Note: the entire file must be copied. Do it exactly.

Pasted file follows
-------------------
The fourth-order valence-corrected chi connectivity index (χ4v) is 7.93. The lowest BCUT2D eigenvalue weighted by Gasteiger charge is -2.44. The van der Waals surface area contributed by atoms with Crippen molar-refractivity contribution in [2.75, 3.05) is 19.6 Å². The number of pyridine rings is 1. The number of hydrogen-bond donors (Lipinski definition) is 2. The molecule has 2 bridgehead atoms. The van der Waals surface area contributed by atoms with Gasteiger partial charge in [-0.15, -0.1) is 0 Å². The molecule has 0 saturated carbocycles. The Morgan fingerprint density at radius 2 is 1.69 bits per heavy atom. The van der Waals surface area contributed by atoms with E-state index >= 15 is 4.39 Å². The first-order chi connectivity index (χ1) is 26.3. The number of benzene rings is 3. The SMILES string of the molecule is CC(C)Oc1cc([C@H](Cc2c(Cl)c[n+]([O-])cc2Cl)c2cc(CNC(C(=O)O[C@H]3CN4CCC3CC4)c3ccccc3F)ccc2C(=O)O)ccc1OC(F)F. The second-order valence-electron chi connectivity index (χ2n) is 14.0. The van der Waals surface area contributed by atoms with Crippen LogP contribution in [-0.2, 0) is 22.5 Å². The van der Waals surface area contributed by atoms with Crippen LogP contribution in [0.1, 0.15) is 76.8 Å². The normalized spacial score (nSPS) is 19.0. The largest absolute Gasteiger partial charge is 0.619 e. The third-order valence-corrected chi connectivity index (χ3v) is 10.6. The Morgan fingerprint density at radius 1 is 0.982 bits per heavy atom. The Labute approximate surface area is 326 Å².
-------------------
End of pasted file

The fourth-order valence-corrected chi connectivity index (χ4v) is 7.93. The lowest BCUT2D eigenvalue weighted by Gasteiger charge is -2.44. The van der Waals surface area contributed by atoms with Crippen molar-refractivity contribution in [2.75, 3.05) is 19.6 Å². The number of pyridine rings is 1. The number of hydrogen-bond donors (Lipinski definition) is 2. The molecule has 2 bridgehead atoms. The van der Waals surface area contributed by atoms with Gasteiger partial charge in [-0.15, -0.1) is 0 Å². The molecule has 0 saturated carbocycles. The Morgan fingerprint density at radius 2 is 1.69 bits per heavy atom. The van der Waals surface area contributed by atoms with E-state index >= 15 is 4.39 Å². The first-order chi connectivity index (χ1) is 26.3. The number of benzene rings is 3. The SMILES string of the molecule is CC(C)Oc1cc([C@H](Cc2c(Cl)c[n+]([O-])cc2Cl)c2cc(CNC(C(=O)O[C@H]3CN4CCC3CC4)c3ccccc3F)ccc2C(=O)O)ccc1OC(F)F. The second-order valence-electron chi connectivity index (χ2n) is 14.0. The van der Waals surface area contributed by atoms with Crippen LogP contribution in [-0.2, 0) is 22.5 Å². The van der Waals surface area contributed by atoms with Crippen LogP contribution in [0.1, 0.15) is 76.8 Å². The normalized spacial score (nSPS) is 19.0. The largest absolute Gasteiger partial charge is 0.619 e. The third-order valence-corrected chi connectivity index (χ3v) is 10.6. The Morgan fingerprint density at radius 1 is 0.982 bits per heavy atom. The Labute approximate surface area is 326 Å².